Liar, Liar, Pants for Hire

Want help with your hiring? It's easy. Enter your information below, and we'll quickly reach out to discuss your hiring needs.

Politician swearing an oath with fingers crossed behind backEveryone knows at least one person who stretches the truth too much. But what happens when those people are applying for jobs? Jobs in your company? White lies may not seem like a big deal, but what happens when they appear on a resume? What do you do when you don’t catch the white lies in the interview? Canadian companies have the right to terminate the employee after they are hired if professional misrepresentations are unearthed. Does your employment policy have similar protections?

It is never okay for a candidate to lie on a resume, but it can become a difficult question when your top pick fabricates his or her professional history. This question then comes into play: If the individual is okay with lying about his or her professional past, is he or she morally sound enough for a professional future with your company? One white lie on something as big as a resume is a sure bet that there will be more on corporate projects and daily work. With nearly 40 percent of candidates lying on resumes to get the perfect job, it is important to do your research as a recruiter. You can take steps to make sure that you don’t get swindled by candidates who falsify facts.

Look for the Lies

You may be wondering where the candidates are most likely to lie. Well, with 78 percent of all resumes being misleading in some way, it’s pretty easy. People will even go as far as lying on a professional social site, such as LinkedIn. They are likely to lie about employment gaps, education, titles, and subject expertise. Candidates stretch the truth about employment gaps in fear of not being able to explain them well enough.  A lie in education could revolve around the specific degree, the school, or even the date of graduation. But all four of these areas of potential misrepresentation can be avoided if you ask the right questions during the interview.

Ask the Right Questions

This is the best opportunity to verify facts on a candidate’s resume. If you are unsure of training or information on the application, don’t hesitate to authenticate it. If they state leadership skills you are doubtful of, ask them to give examples of their leadership style or a time when their leadership was needed. Projects they led, had a major part, or something similar where the candidate has tangible proof are some good examples of leadership proof. With that being said, it wouldn’t be a good idea to simply ask the candidate if he or she is lying. You can, however, ask technical questions regarding the person’s training or qualifications he or she may claim to have.

Ask Others

Candidates may not only fabricate technical abilities, there is a chance they could lie about their professional history. Professional reference checks are quite possibly the best way to overcome these application blunders so you can bypass the candidates that are less than truthful. Contact their references. The candidate gave you their names and numbers for a reason, right? Studies show that 27 percent of people will falsify references, so it’s best to check up on them. While personal references aren’t bad, they aren’t the best if you are concerned with professional falsehoods.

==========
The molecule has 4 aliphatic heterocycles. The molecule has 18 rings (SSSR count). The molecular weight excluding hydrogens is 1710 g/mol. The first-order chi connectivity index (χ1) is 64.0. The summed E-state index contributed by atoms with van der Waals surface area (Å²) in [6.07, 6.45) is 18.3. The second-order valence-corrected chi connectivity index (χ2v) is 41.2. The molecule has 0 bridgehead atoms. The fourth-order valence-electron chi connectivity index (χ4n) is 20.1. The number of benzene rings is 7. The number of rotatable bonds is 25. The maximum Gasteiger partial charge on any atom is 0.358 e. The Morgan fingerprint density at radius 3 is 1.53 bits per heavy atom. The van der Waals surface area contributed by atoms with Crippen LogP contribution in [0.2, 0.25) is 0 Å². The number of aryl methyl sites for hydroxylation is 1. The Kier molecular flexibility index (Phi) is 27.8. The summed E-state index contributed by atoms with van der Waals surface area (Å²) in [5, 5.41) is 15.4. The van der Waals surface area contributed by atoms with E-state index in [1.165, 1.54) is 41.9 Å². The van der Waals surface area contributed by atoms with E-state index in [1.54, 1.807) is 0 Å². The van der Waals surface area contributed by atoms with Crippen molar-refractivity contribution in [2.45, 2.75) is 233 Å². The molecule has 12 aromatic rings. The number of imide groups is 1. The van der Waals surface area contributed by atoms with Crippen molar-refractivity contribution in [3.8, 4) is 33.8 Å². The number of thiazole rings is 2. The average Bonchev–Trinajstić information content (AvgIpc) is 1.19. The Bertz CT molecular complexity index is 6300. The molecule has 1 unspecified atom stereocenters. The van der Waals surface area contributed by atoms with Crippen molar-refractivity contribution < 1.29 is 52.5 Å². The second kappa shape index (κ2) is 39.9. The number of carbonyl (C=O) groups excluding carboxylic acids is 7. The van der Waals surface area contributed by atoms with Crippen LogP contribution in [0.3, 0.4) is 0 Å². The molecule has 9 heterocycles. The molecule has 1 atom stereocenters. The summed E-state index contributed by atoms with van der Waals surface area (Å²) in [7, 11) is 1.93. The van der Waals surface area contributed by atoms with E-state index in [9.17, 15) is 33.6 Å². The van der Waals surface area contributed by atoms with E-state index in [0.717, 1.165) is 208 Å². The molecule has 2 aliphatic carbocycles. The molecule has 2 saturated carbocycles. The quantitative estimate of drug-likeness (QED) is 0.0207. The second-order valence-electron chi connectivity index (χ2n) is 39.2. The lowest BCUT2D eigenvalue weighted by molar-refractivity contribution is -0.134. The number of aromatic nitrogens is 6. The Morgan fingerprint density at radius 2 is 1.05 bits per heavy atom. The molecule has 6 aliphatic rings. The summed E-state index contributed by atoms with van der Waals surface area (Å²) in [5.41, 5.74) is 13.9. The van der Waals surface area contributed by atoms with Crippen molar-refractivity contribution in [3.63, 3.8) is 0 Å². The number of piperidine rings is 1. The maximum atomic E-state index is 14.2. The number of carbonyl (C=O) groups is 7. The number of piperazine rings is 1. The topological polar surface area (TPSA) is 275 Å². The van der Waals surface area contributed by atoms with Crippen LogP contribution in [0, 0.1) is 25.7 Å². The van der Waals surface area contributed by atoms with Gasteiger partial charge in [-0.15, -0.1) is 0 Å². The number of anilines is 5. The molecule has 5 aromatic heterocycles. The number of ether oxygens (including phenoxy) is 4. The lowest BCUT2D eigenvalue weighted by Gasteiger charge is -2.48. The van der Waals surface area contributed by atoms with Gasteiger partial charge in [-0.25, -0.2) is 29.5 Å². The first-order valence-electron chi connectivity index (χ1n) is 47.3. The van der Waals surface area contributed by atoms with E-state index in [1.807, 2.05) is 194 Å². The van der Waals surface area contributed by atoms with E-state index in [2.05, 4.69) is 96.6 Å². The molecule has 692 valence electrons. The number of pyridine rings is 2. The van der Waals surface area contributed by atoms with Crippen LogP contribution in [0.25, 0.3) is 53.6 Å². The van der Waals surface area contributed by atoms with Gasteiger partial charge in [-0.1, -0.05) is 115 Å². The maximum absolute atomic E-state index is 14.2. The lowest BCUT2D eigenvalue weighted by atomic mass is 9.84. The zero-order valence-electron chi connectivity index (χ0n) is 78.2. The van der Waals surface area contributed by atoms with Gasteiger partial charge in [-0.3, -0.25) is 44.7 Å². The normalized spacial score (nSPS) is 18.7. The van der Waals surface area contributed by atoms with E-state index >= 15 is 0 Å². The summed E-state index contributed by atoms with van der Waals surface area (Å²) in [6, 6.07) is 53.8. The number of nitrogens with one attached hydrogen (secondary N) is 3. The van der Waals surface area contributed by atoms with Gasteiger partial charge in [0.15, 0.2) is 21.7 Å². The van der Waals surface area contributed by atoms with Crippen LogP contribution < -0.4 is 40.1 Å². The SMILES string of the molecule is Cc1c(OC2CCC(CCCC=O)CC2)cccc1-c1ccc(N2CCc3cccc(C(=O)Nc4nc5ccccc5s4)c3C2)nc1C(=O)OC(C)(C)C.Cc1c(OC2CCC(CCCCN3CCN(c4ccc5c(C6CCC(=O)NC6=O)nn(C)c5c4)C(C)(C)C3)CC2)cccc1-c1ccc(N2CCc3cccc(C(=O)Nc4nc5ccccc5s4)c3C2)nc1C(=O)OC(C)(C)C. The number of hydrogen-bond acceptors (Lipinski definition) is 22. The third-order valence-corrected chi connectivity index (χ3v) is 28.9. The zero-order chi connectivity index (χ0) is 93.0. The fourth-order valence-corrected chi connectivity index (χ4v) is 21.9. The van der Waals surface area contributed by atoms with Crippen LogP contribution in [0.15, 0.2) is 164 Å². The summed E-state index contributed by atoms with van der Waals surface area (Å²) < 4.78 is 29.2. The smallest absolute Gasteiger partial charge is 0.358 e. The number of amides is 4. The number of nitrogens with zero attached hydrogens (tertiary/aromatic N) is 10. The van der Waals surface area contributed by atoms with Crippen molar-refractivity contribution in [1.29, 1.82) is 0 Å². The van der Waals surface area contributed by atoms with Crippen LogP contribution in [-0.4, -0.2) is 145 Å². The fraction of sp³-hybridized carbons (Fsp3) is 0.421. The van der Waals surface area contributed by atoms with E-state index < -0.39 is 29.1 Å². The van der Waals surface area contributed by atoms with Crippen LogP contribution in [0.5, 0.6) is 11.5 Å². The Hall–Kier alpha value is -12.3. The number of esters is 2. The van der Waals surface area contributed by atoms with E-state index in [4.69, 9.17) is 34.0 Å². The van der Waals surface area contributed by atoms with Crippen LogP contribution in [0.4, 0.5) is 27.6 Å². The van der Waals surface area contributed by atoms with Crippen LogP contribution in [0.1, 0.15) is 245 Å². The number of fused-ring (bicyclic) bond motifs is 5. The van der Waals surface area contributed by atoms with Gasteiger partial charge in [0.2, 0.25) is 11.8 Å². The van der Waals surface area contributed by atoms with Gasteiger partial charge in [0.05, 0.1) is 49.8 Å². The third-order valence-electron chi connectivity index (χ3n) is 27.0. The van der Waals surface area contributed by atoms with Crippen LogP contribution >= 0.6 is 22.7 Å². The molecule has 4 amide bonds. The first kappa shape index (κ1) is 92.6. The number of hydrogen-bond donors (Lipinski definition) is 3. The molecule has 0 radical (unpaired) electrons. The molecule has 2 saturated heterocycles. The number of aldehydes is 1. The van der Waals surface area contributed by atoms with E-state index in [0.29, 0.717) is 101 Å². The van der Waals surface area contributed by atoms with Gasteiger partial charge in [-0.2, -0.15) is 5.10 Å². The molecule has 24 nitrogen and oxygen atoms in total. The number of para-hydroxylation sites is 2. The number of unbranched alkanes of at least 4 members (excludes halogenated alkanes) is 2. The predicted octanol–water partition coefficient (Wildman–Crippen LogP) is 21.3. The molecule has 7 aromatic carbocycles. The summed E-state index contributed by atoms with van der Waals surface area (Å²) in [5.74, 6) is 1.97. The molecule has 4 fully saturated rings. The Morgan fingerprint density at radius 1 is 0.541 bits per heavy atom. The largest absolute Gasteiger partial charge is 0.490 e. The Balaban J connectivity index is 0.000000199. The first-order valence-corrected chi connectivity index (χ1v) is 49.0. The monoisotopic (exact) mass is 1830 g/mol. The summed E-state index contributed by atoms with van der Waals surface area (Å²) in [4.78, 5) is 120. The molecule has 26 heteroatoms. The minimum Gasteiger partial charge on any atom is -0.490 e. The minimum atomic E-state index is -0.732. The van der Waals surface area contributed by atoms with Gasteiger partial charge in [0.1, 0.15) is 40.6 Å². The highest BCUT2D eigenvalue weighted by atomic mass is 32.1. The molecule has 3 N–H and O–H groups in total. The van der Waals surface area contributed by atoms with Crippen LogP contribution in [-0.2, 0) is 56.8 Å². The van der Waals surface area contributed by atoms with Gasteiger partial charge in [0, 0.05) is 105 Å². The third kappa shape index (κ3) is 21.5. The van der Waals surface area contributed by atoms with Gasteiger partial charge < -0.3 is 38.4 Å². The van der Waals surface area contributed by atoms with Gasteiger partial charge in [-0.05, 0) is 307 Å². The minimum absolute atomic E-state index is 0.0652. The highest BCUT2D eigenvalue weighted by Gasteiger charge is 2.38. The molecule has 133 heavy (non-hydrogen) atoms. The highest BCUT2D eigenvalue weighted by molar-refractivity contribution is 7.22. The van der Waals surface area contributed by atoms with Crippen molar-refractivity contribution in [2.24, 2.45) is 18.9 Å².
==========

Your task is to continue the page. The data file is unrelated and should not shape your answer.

Do your Research

It is important to do background checks on your potential new employees. Candidates may stretch employment time to hide the fact they were fired or downsized, had an illness, or even to conceal jail time. Ten percent of candidates have some sort of criminal past. While this may not be problematic in your organization, there are companies who need to ensure there are “no skeletons in the closet” during the hiring process. Doing background checks will reveal important information regarding criminal pasts the candidate might not allude to. Omitting information like this, well, it may as well be a lie.

Also, be sure to use a company that is accredited when you are doing a background check; otherwise, you may as well not do one. Since background records check criminal, living, and employment histories, this is a great way to find holes in your candidates’ resumes.

It’s not Always Black and White

Now, while there shouldn’t be lies on any of the resumes you have sitting on your desk waiting for review, most of them won’t have the candidate’s full employment history. That’s okay. Since most resumes aren’t going to be any longer than one or two pages, you shouldn’t expect to know their whole employment history. It’s okay if they embellish a little on their skills. A little being they have used Microsoft Excel before, but they haven’t touched it in years. In fact 13 percent of people would at least consider lying on a resume. Candidates may also lie for other reasons, such as a Draconian hiring policy, spotty credit record, or to hide a disappointing former reference. Does your job as a recruiter give them the opportunity to open up about these issues during the initial screening so they aren’t compelled to hide these things? If they still do, give ‘em the ax.

It’s not okay to lie on a resume. When all is said and done, it is your call as a recruiter who you decide to hire. You can follow a few easy steps to try and skip those who lie on their resumes or even their applications.

Are you willing to hire someone who has lied on a resume simply to get the job?

Read more in Resume

Sarah Duke is a Content Creator at Red Branch Media, a marketing and advertising firm that serves the Human Resources and Recruiting markets. Red Branch Media has grown from a simple consultancy to a full-service B2B marketing agency. Duke brings a history of Public Affairs experience to Red Branch and enjoys writing about the HCM Marketplace.
Google+ Profile